Since quacks in many quarters have not had the best reputation and are considered to be frauds and dishonest, it’s also perhaps the honesty of some of the pahalvans which makes them stay afloat.
Tarun, 24, has been coming to the clinic since he was in class 5. He says, “If there is a fracture, then they’ll tell you that they won’t be able to do anything.” In such cases, the pahalvans themselves ask the patients to consult doctors.
Despite their immense popularity, the medical community of trained doctors continue to be highly apprehensive of the pahalvans operating on the streets of Delhi. Orthopaedician P K Dava says, “Repairing a fracture isn’t just about fixing a bone. What about the torn tissue? Faulty treatment can hamper blood circulation or worse.”
While there is little documentation of complaints from people who have visited pahalvans, people visiting other quacks have had some sordid tales to tell. In 2016, the Delhi Medical Council had reported 240 complaints against fake doctors. In some instances, some fatalities have also been reported. A woman lost her life after being treated by a quack posing as a gynaecologist. In another incident, a 55-year-old man was reportedly paralysed after he was allegedly administered with a wrong injection by a quack practising in Shahdara.
The Delhi Medical Council, a statutory body constituted by the Delhi Government in 1998 has tried to end the thriving practice of quackery in the region. From 2010 to 2014 it issued closure orders to 715 quacks plying their trade in the capital city.
With private healthcare in hospitals being a luxury, government hospitals are the only legally recognised option available for a majority of Indians. However, India’s spending on public healthcare continues to be amongst the lowest in the world. As per the WHO World Health Statistics 2015, India ranked 187 out of 194 countries for its public healthcare services with the public sector spending only 1.16% on health as a percentage of the GDP.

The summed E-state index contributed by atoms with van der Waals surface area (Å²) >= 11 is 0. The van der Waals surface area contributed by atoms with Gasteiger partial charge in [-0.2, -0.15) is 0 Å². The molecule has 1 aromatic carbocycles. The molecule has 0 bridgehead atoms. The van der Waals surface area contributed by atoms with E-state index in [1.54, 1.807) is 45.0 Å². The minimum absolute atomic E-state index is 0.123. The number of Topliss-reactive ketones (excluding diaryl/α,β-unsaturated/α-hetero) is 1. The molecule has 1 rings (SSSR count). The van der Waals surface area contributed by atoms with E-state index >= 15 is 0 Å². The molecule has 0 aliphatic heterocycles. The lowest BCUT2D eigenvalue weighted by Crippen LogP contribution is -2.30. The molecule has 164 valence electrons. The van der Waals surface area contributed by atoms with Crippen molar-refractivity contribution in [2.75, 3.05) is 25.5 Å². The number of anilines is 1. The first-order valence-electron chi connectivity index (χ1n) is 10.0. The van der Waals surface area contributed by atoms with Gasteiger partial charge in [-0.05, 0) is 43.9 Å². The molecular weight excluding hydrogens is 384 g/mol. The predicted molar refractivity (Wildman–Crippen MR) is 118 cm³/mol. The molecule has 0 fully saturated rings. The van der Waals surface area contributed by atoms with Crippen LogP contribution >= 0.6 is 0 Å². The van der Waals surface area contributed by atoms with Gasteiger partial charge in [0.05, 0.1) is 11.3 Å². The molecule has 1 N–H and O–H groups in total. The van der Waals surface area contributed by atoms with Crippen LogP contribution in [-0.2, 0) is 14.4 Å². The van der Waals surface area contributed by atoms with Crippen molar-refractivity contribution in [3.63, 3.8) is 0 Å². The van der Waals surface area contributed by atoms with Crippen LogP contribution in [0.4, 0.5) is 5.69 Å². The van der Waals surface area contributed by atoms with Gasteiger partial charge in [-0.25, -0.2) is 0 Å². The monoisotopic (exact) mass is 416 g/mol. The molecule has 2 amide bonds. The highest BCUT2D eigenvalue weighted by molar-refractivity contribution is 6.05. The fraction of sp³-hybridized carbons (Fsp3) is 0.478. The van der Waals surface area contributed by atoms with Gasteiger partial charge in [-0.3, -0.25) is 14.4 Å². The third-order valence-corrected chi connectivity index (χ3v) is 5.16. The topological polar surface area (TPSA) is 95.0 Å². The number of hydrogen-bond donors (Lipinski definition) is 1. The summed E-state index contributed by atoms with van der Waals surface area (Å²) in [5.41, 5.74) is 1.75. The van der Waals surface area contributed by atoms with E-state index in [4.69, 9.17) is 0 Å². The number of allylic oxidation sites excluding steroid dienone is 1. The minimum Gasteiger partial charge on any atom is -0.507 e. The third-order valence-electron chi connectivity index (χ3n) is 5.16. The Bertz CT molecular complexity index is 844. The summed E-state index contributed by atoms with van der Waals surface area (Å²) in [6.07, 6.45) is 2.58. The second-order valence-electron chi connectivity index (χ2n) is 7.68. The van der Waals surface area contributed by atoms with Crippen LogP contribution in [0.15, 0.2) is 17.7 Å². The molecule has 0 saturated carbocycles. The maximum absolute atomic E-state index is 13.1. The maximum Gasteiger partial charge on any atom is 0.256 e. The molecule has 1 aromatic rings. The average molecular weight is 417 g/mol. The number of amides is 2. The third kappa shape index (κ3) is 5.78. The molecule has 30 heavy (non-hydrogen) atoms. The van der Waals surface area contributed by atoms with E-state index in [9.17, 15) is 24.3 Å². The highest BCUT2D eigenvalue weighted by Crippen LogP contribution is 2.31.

According to a report in the Hindustan Times from the year 2015, around 10,000 people reach the out-patient department of AIIMS, Delhi, daily. People from different parts of the country camp throughout the night with the hope of getting an appointment with the doctors before anyone else. Even for people who have terminal diseases like cancer, it may take months for them to actually begin with treatment at AIIMS.
Perhaps this is why a local health NGO in West Bengal took the decision to work with local quacks and give them a little more expertise in theoretical knowledge, which they lack. The programme initiated by the NGO resulted in a 14.2% improvement in the ability of 152 informal doctors in their ability to handle cases.
During 2016-2017 in West Bengal, there were plans to train 3000 quacks by 130 nurses and it had the wholehearted support of some professional doctors as well. Dr Abhijit Chowdhury from the Institute of Post Graduate Medical Education and Research said, “The aim is to turn the self-proclaimed, untrained village doctors into a group of skilled health workers who can deliver primary health care in villages and detect life-threatening conditions and refer patients to qualified doctors or medical facilities.”
In a country with an overburdened healthcare system, utilisation of resources is extremely important. While we cannot and should not be ignorant to the dangers unlicensed doctors pose, the truth remains that till the time India’s healthcare system isn’t bolstered up, people will continue to flock to these quacks, the dangers of their practice notwithstanding.